MSXML Introduction and Resources

Microsoft XML Core services (MSXML) is a set of Microsoft tools and services for the creation of XML-based applications using Microsoft development tools.

MSXML is actually a set of World Wide Web Consortium (W3C) compliant application programming interfaces (APIs), widely used by countless software developers.

Brief History

Over the years, MSXML has gone through numerous updates and releases, usually being released alongside other Microsoft products like Internet Explorer or Microsoft Office.

  • MSXML 1.0 was released in 1997 and shipped with Internet Explorer 4.0.
  • MSXML 2.0a was released in 1999 and shipped with Internet Explorer 5.0.
  • MSXML 2.5 was released in 2000 and shipped with Windows 2000, Internet Explorer 5.01, and MDAC 2.5.
  • MSXML 2.6 was released in 2000 and shipped with Microsoft SQL Server 2000 and MDAC 2.6.
  • MSXML 3.0 was released in 2001 and shipped with Windows XP, Internet Explorer 6.0, and MDAC 2.7.
  • MSXML 4.0 was released in 2001 as an independent software development kit (SDK).
  • MSXML 5.0 was released in 2003 and shipped with Microsoft Office 2003 and Office 2007.
  • MSXML 6.0 was released in 2005 and shipped with Microsoft SQL Server 2005, Visual Studio 2005, .NET Framework 3.0, Windows Vista, Windows 7, and Windows XP Service Pack 3.

MSXML versions 1.0, 2.0a, 2.5, 2.6, and 4.0 are obsolete and deprecated, while versions 3.0, 5.0 and 6.0 continue to be supported by Microsoft.

MSXML Features

MSXML is the native Windows API for XML-based applications, conforming to the XML 1.0 standard.

Some of the services provided by MSXML include the Document Object Model (DOM) — a library for accessing XML documents; the Simple API for XML (SAX) — a programmatic alternative to DOM processing; XMLHttpRequest and Server XMLHTTPRequest for implementing AJAX and RESTful applications; use of XPath 1.0 queries over DOM documents; XML transformations using XSLT 1.0; and support for the XSD 1.0 specification with the XmlSchemaCache.

All new applications should be written to comply with MSXML 6.0, the latest version of MSXML, or XmlLite, a lightweight XML parser for native code projects.

Using MSXML

MSXML services are programmatically exposed as Object Linking and Embedding (OLE) automation components, and can be used by developers using C, C++ native programming languages, or Jscript and VBScript active scripting languages.

Use of MSXML Component Object Model (COM) components is not recommended or supported if you are writing managed code targeting .NET Framework in C#, Visual Basic, managed C++ or any other managed programming language. MSXML uses specific threading modes and garbage collection routines that are not compatible with the .NET Framework. XML functionality should be implemented in .NET applications using classes from the System.Xml namespace or the LINQ to XML, both native to the .NET framework. Using MSXML in .NET applications through COM interoperability can result in unexpected problems that are difficult to debug.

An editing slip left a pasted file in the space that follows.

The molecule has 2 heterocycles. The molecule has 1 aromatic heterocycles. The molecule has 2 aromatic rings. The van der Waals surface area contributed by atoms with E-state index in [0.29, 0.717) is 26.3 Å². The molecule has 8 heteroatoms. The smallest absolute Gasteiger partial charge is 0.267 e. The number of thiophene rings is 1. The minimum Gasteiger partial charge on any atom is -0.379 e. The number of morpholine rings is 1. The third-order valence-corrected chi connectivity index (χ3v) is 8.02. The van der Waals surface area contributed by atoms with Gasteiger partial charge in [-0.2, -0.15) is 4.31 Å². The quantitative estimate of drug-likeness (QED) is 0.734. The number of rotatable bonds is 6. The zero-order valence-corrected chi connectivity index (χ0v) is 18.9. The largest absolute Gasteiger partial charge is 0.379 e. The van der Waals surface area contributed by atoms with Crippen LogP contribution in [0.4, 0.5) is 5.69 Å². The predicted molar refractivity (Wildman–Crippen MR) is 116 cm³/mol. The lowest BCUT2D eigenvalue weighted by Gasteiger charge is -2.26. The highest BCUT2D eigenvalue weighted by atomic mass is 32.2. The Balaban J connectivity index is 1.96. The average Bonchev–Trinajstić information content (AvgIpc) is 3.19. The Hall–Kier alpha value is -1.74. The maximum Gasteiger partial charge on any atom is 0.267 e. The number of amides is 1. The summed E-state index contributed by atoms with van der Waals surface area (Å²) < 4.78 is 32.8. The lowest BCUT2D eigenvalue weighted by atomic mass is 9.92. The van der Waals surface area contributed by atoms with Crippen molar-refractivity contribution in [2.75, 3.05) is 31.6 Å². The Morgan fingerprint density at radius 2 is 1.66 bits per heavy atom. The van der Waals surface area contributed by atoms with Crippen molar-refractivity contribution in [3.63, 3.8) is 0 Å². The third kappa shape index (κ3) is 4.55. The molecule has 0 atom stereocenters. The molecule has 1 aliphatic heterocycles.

MSXML is often used in processing XML in web applications, or as a standalone process using the Document Object Model (DOM). DOM and Simple API to XML (SAX2) can be utilized in any programming language that is capable of using ActiveX or COM objects.

Should I Use and Learn MSXML?

If your programming work revolves around applications using the .NET Framework, you do not need to worry about MSXML, since using it in .NET projects is not recommended.

On the other hand, if you work on native code or scripting programming language projects that interact with XML, you will probably be using MSXML or its lightweight alternative, XmlLite.

Many open-source alternatives to MSXML exist, for example NativeXML, but you must choose an alternative that will support your programming language.

MSXML Resources

If you work on programs that interact with XML, and those programs do not rely on the .NET Framework, you should take a look at the following resources on MSXML:

MSXML Books

Books that cover MSXML specifically are quite rare, in part due to the fact that there are ample MSXML resources available online. Also, many books about scripting language programming have chapters on MSXML. In some cases, these chapters are quite comprehensive and in-depth, while others merely offer a basic overview of MSXML.

Conclusion

While MSXML has not been deprecated, and is still in widespread use, its long-term relevance is up for debate. Development has slowed down to a crawl and MSXML's time has obviously come and gone.

However, MSXML is still used in many projects, although the range of its potential applications is dwindling. For starters, it should not be used with .NET Framework. It's not the only way of ensuring XML interaction, either. Various open-source alternatives are available, but dealing with each one of them was beyond the scope of this article.

In case you still want to master MSXML, or merely brush up your old skills, you might have a hard time finding fresh resources. A lot of MSXML resources, especially books and other print resources, are woefully outdated and cover deprecated versions of MSXML. This does not render them useless, but it does limit their usefulness and forces you to double-check much of what you read, just to make sure it applies to MSXML 6.0.

MSXML 6.0 was released more than a decade ago, and while Microsoft still supports it (technically), it's obvious that the end of the road for MSXML is near.


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